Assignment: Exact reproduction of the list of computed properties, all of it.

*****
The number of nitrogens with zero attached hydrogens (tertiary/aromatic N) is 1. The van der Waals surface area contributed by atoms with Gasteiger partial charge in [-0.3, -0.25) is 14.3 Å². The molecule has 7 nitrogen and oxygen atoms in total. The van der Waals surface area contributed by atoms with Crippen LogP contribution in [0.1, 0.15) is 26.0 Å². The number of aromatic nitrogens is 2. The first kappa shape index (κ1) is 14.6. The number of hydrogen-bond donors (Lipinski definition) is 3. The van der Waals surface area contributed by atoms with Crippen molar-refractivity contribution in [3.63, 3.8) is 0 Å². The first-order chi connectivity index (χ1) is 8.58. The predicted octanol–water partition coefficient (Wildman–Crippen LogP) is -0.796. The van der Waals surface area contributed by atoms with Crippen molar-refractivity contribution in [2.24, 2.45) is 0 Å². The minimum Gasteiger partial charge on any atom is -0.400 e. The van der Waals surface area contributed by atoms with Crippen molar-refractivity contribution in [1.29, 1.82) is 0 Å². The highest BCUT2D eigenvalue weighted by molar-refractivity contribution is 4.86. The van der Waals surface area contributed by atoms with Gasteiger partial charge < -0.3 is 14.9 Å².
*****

The number of nitrogens with zero attached hydrogens (tertiary/aromatic N) is 1. The van der Waals surface area contributed by atoms with Gasteiger partial charge in [-0.3, -0.25) is 14.3 Å². The molecule has 7 nitrogen and oxygen atoms in total. The van der Waals surface area contributed by atoms with Crippen LogP contribution in [0.1, 0.15) is 26.0 Å². The number of aromatic nitrogens is 2. The first kappa shape index (κ1) is 14.6. The number of hydrogen-bond donors (Lipinski definition) is 3. The van der Waals surface area contributed by atoms with Crippen molar-refractivity contribution in [3.63, 3.8) is 0 Å². The first-order chi connectivity index (χ1) is 8.58. The predicted octanol–water partition coefficient (Wildman–Crippen LogP) is -0.796. The van der Waals surface area contributed by atoms with Crippen molar-refractivity contribution in [2.24, 2.45) is 0 Å². The minimum Gasteiger partial charge on any atom is -0.400 e. The van der Waals surface area contributed by atoms with Crippen molar-refractivity contribution in [1.29, 1.82) is 0 Å². The highest BCUT2D eigenvalue weighted by molar-refractivity contribution is 4.86. The van der Waals surface area contributed by atoms with Gasteiger partial charge < -0.3 is 14.9 Å².